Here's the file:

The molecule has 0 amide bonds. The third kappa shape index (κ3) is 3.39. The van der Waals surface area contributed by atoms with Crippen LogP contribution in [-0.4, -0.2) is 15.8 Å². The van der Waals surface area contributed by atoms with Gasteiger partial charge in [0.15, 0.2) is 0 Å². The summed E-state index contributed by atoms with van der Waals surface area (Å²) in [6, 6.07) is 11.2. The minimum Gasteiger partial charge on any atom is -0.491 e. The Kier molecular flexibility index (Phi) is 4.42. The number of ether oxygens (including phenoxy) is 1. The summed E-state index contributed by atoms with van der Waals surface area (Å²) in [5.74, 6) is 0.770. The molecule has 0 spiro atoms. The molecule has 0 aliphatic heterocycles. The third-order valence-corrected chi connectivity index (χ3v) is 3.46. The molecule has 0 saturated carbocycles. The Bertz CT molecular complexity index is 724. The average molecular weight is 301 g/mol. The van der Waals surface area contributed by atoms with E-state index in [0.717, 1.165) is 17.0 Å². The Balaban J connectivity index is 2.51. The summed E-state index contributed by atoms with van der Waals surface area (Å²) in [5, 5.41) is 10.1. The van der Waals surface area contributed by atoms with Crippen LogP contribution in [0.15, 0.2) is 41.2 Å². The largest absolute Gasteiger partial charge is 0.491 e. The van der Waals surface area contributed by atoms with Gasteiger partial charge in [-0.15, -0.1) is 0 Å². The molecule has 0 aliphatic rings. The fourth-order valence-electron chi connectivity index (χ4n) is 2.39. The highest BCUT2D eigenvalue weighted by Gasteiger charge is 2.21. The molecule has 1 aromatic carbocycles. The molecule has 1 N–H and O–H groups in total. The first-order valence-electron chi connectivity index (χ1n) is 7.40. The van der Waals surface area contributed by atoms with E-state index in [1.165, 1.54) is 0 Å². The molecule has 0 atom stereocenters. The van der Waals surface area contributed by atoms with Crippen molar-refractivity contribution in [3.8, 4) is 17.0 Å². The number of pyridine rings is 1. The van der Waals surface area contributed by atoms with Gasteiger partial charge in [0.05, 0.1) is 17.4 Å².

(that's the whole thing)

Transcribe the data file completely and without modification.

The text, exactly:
The molecule has 0 amide bonds. The third kappa shape index (κ3) is 3.39. The van der Waals surface area contributed by atoms with Crippen LogP contribution in [-0.4, -0.2) is 15.8 Å². The van der Waals surface area contributed by atoms with Gasteiger partial charge in [0.15, 0.2) is 0 Å². The summed E-state index contributed by atoms with van der Waals surface area (Å²) in [6, 6.07) is 11.2. The minimum Gasteiger partial charge on any atom is -0.491 e. The Kier molecular flexibility index (Phi) is 4.42. The number of ether oxygens (including phenoxy) is 1. The summed E-state index contributed by atoms with van der Waals surface area (Å²) in [5.74, 6) is 0.770. The molecule has 0 spiro atoms. The molecule has 0 aliphatic heterocycles. The third-order valence-corrected chi connectivity index (χ3v) is 3.46. The molecule has 0 saturated carbocycles. The Bertz CT molecular complexity index is 724. The average molecular weight is 301 g/mol. The van der Waals surface area contributed by atoms with E-state index in [0.717, 1.165) is 17.0 Å². The Balaban J connectivity index is 2.51. The summed E-state index contributed by atoms with van der Waals surface area (Å²) in [5, 5.41) is 10.1. The van der Waals surface area contributed by atoms with Crippen LogP contribution in [0.15, 0.2) is 41.2 Å². The largest absolute Gasteiger partial charge is 0.491 e. The van der Waals surface area contributed by atoms with Gasteiger partial charge in [-0.15, -0.1) is 0 Å². The molecule has 0 aliphatic rings. The fourth-order valence-electron chi connectivity index (χ4n) is 2.39. The highest BCUT2D eigenvalue weighted by Gasteiger charge is 2.21. The molecule has 1 aromatic carbocycles. The molecule has 1 N–H and O–H groups in total. The first-order valence-electron chi connectivity index (χ1n) is 7.40. The van der Waals surface area contributed by atoms with E-state index in [1.165, 1.54) is 0 Å². The molecule has 0 atom stereocenters. The van der Waals surface area contributed by atoms with Crippen molar-refractivity contribution in [3.8, 4) is 17.0 Å². The number of pyridine rings is 1. The van der Waals surface area contributed by atoms with Gasteiger partial charge in [0.05, 0.1) is 17.4 Å².